Monday, February 13, 2006

The importance of basic research for society: Japan vs. the U.S.

Japan sees nanotechnology as one of the four key research areas that it will invest most heavily in during the next four years. Here are the specifics from today's UPI piece:

"In Japan's case, there is greater urgency both within and outside the administration that without investing more into basic research, the country will fall behind economically. As a result, the plan is to invest about $212 billion (25 trillion yen), or about 1 percent of its GDP, over the next five years into encouraging research in developing in four key areas: life sciences, information technology, environmental sciences and nanotechnology."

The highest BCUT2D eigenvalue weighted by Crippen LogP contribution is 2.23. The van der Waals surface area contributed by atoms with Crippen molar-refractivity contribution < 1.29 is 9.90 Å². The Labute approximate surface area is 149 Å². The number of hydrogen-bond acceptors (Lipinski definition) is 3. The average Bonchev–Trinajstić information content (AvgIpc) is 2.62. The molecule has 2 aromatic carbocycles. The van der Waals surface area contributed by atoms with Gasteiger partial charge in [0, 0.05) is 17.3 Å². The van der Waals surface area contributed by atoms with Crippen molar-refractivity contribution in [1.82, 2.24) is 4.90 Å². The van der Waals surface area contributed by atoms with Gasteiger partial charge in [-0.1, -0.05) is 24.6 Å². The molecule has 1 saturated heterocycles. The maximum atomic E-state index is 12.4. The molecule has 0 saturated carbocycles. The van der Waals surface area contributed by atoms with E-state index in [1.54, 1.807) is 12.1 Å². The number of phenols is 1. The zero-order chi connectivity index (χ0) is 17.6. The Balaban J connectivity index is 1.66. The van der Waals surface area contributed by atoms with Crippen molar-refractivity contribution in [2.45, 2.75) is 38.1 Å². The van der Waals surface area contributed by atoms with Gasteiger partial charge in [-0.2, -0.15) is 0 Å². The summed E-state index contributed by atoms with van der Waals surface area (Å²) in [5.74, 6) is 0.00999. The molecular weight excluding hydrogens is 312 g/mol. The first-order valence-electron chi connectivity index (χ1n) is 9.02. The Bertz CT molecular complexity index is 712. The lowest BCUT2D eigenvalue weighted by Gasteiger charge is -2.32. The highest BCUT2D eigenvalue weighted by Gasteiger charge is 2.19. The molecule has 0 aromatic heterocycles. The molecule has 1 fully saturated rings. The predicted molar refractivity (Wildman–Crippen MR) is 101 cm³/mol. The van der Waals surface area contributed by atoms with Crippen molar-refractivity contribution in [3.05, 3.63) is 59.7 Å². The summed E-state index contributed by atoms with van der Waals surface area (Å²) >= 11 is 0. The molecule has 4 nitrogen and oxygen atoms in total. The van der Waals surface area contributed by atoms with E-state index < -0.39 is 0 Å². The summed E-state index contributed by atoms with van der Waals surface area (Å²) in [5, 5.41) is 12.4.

This interesting news, especially given Benjamin Wallace-Wells's bleak predictions about science and basic research in the U.S. earlier this month in The Washington Monthly:

"For decades, the United States ranked first in the world in the percentage of its GDP devoted to scientific research; now, we've dropped behind Japan, Korea, Israel, Sweden, and Finland. The number of scientific papers published by Americans peaked in 1992 and has fallen 10 percent; a decade ago, the United States led the world in scientific publications, but now it trails Europe. For two centuries, a higher proportion of Americans had gone to university than have citizens of any other country; now several nations in Asia and Europe have caught up."

And Nobel laureate David Baltimore was even more pessimistic in his LA Times piece a little more than a year ago: "We no longer have a lock on technology,” he wrote. “Europe is increasingly competitive, and Asia has the potential to blow us out of the water.”